longjmp() at the end of an ISR ? Or Goto+flag ?

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ISR+longjmp works as expected, in particular SREG and SP are saved in jmpbuf. And longjmp is designed to jump right out of a call tree (including any level of IRQs).
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You are trying to implement timeout like in Java where an exception is thrown when a timer triggers.
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The alternative would be to clutter up your funcs' code with tests an returns if the condition is true, which is not very nice either.
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Advantage of longjmp is that it keeps your funcs clean and in addition is zero overhead until actually performed, and even then it's just around 40 ticks or so.
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Main disadvantage of longjmp is that you need cleanup of your funcs internal state which you don't know, as you don't know when exactly the IRQ triggers.
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And longjmp is not very common, hence there might be some bias against it.

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setjmp/longjmp are often used in interactive programs to catch the interrupt key-sequence (e.g., Control-c): inside the REPL (read-eval-print-loop) one performs a setjmp(); inside the Control-c signal handler one performs a longjmp().  (By the way, the "modern" version of setjmp/longjmp is setcontext().)     This mechanism can also be used to implement co-routines, exception handlers, etc.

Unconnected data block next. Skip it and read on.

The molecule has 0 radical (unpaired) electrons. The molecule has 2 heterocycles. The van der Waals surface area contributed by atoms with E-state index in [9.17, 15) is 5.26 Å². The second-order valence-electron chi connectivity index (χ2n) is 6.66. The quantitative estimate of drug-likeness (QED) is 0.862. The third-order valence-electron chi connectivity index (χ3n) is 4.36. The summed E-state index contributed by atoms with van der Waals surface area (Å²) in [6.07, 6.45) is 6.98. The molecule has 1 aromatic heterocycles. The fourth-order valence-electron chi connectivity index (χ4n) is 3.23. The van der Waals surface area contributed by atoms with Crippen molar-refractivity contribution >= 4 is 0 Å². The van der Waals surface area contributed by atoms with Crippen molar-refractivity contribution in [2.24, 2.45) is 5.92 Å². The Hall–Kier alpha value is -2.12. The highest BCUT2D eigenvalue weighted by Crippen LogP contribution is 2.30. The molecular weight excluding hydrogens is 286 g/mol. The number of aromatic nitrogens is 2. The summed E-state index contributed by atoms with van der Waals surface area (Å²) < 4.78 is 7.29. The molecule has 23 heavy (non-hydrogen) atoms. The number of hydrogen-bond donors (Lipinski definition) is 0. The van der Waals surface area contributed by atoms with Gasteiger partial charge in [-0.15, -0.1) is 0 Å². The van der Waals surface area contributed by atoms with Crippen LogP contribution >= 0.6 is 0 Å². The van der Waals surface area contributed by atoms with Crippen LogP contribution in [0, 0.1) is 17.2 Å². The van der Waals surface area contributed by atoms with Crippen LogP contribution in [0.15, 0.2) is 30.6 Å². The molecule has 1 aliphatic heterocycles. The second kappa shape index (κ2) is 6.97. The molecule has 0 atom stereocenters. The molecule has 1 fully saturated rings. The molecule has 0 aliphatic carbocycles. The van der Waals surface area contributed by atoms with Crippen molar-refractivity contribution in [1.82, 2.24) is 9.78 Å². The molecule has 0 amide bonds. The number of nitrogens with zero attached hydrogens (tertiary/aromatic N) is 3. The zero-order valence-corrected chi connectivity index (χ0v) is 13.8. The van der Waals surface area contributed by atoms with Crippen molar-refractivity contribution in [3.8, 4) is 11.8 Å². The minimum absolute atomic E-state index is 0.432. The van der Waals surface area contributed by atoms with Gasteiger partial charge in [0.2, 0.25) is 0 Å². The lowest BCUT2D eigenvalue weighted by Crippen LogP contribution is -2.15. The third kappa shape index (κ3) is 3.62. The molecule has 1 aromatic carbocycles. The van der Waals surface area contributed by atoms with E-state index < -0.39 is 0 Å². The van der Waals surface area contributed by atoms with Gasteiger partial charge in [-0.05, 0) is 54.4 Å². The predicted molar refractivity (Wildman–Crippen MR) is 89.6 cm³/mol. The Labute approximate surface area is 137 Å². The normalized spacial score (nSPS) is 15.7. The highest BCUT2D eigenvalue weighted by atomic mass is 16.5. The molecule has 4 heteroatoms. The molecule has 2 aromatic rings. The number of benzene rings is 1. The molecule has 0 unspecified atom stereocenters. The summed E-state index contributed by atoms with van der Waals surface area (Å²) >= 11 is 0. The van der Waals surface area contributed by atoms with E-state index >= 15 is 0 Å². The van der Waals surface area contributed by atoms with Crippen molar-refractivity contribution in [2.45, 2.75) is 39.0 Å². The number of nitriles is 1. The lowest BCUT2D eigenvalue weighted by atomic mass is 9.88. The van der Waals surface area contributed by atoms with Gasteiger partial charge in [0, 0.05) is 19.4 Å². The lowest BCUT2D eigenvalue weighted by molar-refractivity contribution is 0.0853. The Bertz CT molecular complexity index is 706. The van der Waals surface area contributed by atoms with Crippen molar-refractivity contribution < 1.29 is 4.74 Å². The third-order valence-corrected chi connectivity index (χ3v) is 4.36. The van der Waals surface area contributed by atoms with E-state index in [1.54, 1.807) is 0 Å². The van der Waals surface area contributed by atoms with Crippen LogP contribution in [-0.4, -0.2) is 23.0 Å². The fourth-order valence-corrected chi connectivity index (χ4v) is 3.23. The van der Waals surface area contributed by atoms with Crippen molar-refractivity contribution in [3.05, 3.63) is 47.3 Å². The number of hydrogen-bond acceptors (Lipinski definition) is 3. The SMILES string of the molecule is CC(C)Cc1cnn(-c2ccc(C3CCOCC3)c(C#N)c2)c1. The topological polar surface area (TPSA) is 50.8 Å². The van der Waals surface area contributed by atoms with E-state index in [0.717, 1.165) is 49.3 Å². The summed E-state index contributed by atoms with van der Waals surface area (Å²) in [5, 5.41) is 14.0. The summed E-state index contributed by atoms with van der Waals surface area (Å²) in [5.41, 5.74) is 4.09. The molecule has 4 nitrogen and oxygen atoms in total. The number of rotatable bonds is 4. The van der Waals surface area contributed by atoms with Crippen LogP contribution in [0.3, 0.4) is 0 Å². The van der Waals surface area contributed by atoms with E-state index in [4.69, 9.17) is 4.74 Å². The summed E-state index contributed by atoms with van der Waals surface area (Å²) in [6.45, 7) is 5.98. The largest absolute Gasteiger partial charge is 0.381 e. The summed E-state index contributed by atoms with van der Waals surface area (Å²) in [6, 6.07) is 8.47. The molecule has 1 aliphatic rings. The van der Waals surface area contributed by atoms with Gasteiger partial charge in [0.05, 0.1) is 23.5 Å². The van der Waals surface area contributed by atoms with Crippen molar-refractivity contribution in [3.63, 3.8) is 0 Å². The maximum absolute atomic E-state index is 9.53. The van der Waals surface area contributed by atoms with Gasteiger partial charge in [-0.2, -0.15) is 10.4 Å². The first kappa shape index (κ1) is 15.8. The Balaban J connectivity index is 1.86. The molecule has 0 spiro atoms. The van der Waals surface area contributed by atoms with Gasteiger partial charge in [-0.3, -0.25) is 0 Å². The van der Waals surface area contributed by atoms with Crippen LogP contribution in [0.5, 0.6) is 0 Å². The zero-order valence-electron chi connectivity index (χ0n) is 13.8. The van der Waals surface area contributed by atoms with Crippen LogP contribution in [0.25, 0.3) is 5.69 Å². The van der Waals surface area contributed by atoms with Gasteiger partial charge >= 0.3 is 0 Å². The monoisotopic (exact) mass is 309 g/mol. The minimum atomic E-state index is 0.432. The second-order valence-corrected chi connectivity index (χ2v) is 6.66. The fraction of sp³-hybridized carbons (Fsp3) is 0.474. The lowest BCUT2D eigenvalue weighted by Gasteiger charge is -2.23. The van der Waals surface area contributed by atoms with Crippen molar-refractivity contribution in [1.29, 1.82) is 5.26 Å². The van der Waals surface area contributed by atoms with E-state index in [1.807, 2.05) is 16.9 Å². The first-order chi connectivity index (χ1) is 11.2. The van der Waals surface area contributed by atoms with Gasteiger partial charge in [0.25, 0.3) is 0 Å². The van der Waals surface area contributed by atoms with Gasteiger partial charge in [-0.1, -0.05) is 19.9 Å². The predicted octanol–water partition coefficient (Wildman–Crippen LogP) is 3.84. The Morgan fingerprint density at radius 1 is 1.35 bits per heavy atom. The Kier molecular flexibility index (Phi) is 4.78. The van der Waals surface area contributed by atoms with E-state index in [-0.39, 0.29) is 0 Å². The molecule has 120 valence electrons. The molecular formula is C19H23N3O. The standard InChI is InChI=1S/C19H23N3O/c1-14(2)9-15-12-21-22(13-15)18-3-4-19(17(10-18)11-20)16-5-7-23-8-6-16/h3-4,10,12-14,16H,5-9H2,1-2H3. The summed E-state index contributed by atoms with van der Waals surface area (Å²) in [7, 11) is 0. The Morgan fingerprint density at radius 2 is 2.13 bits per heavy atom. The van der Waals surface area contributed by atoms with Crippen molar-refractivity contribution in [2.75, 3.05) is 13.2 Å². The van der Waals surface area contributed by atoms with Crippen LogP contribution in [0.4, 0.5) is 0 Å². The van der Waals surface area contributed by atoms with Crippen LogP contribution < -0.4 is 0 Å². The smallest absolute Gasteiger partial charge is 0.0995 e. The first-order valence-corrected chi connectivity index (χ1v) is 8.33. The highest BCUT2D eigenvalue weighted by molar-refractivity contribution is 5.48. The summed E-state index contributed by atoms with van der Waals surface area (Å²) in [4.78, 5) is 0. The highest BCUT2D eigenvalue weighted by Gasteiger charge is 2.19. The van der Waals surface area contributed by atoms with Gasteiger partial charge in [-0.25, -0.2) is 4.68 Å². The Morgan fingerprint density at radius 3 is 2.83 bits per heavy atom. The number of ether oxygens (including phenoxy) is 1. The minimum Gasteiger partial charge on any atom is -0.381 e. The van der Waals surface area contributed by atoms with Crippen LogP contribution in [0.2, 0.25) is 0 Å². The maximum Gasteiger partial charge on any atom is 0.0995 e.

So I can see how the OP may have come to the solution in the first post.  And as odd as the code looks, I don't see why it would not work here.   But this style is not usual for embedded / real-time systems.

 

I did look at the implementation of setjmp in avr-libc (see attached).   The implementations is quite simple.  It saves the stack pointer and status register.  longjmp () restores the stack pointer and jmps to the setjmp() address.  It looks like any other registers will get trashed.

 

Looking at the original post -- not having read all the follow-ups -- it seems the OP wants to do a specific computation based on the value of critical_value and abort that computation when critical_value changes.  He has the choice of polling for critical value in the loop or using setjmp/longjmp.

 

 

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Last Edited: Sun. May 12, 2019 - 04:18 PM